You're Stretching Wrong If This Happens To You

For many people, gym class was their first experience with organized fitness. With the teacher at the front of the class, we learned how to stretch and perform body weight exercises. While these classes provide an important foundation for a person's fitness education, they can also leave students with a limited understanding of why they stretch, or more importantly, how to stretch properly.

The biggest mistake most people make is stretching before their warm-up. For years, it was taught that you should stretch before exercise or you might hurt yourself. But as experts at the Mayo Clinic explain, stretching is not a warm-up and stretching cold muscles can lead to injury.

Most people are best served by first going for a walk or a gentle jog and then stretching afterwards. However, competitive sprinters might do better to stretch after their competition, as the Mayo Clinic also states that stretching before an intense activity can weaken hamstring strength and may impact performance in other ways.

There are other ways that stretching can fail, even when timed properly. It's a deceptively simple practice. Knowing the signs of a bad stretch can help you avoid the pitfalls and get the most out of any routine.

Signs of improper stretching

Aside from stretching without a proper warm-up, Bodybuilding says that one of the worst stretching mistakes people can make is to stretch a particular muscle and then immediately use it. They use the example of performing a lower body stretch and then immediately going into a squat. Stretching extends the muscle, but the use of it forces the muscle to contract, effectively undoing the stretch.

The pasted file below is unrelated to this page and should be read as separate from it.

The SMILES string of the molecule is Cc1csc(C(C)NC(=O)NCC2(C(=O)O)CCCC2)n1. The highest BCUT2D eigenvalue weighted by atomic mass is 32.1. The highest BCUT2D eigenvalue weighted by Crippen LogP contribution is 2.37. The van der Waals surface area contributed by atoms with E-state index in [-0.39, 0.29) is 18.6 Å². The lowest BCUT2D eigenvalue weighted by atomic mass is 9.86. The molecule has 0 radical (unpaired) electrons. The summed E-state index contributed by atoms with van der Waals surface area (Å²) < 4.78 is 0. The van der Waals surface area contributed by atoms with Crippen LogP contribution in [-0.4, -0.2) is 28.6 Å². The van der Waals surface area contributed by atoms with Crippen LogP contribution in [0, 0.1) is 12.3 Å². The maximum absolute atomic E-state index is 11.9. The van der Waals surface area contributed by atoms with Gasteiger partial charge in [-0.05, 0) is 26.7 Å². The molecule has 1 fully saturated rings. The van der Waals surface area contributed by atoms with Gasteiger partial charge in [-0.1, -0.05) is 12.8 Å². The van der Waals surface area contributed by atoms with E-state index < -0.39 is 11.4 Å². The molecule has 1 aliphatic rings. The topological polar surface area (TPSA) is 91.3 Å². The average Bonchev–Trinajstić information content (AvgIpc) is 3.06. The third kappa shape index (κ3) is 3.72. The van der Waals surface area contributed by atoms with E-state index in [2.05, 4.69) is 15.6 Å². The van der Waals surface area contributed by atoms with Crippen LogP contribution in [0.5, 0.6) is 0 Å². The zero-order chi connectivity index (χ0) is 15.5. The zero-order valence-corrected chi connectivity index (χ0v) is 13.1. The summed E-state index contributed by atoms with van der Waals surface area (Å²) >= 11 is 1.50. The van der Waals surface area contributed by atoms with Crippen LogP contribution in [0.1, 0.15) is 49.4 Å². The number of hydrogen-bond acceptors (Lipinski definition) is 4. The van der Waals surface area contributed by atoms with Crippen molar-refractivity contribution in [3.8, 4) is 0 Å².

This is similar to another common mistake — the practice of bouncing a stretch. Holding a stretch and then pulsing the limb into a slightly more extreme variation of the stretch over and over again is one way to turn a stretch into an injury (via Mayo Clinic).

These mistakes can lead to muscle tension and overstretching, two surefire signs of improper stretching. WebMD explains that an overstretched muscle will appear lax or limp instead of toned. This appearance is a warning sign not only that you've been overdoing the stretch, but that the muscle needs treatment and rest. When ignored, overstretching can develop into hyperextension, which affects ligaments and tendons as well as the muscles.

Stretching is key to a good workout, but only when done properly. Start with a warm-up before moving into gentle, dynamic stretches. Avoid pulsing the stretch and watch the muscles for signs of overuse. These steps may add a little more time to a workout, but they'll help avoid injury and increase the effectiveness of a good stretch.